All of this is in evidence in her latest novel, which is due to be published in January 2023.
The description of the plot is sparse, and that is for a very good reason. As you can guess, the action of the book is divided into three settings, and readers of classic mysteries will soon realised that they all seem to be variations of the isolated location mystery: a number of characters are locked (sometimes physically, sometimes not) in a place that is not easily accessible to others, where strange things start to happen (characters disappearing and being murdered are the most common). One of the characters becomes the de-facto investigator (sometimes a real investigator, sometimes not), and readers follow this character’s attempts at finding out what is going on. So, here we have a similar situation, only that we have three stories taking place in three different locations, in a fairly dystopian version of the not-so-distant future (although nowadays not quite as outlandish as it might have been a few years back) where the population has been decimated by an infectious illness. We have two groups of survivors headed to the same safe place, and the third is a group of people actually working and living at that safe location. I can’t share too many details of the story without revealing too much, but I can say that two of the characters whose point of view we follow are women (one, Hanna, a young student, and the other, Meg, an ex-policewoman), and then there is Carter, who works at the Retreat. All of them are survivors, all of them keep secrets, and you would be right if you thought these groups must be connected somehow. But no, of course, I can’t tell you how.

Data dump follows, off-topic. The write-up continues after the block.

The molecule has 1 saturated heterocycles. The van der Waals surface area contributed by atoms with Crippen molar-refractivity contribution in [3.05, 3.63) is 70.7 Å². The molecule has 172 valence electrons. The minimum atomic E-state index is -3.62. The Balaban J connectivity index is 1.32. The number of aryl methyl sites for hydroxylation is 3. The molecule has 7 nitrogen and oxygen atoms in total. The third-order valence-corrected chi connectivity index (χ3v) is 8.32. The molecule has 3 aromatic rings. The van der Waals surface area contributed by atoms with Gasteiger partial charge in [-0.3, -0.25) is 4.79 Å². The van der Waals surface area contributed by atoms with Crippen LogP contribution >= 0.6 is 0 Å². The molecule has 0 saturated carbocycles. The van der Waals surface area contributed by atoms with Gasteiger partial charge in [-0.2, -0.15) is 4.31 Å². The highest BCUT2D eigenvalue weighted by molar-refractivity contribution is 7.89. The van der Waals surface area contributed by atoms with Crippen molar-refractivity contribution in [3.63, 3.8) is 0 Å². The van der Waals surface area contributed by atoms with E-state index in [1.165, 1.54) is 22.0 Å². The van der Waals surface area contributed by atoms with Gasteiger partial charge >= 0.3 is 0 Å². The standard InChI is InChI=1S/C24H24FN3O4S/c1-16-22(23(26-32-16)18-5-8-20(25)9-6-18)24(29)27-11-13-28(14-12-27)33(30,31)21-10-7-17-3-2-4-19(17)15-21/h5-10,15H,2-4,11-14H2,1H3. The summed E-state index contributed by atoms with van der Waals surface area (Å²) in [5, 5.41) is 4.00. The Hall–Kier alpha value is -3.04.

Those readers who worry about different storylines and points of view making things confusing don’t need to worry. Although the three stories are narrated in the third person, each section is clearly labelled, and the three characters are quite different in their thoughts and outlooks, so confusion should not be an issue. For those who appreciate having advance warning, there is violence; there are pretty graphic scenes that have made some reviewers class it as horror (I think it is a combination of both thriller and horror, but I love horror, so that is a plus for me), and there is nothing cozy about the story (even though there is a dog and… No, I can’t say). Also, those who prefer not to read and/or think about pandemics after COVID-19 might want to give it a miss.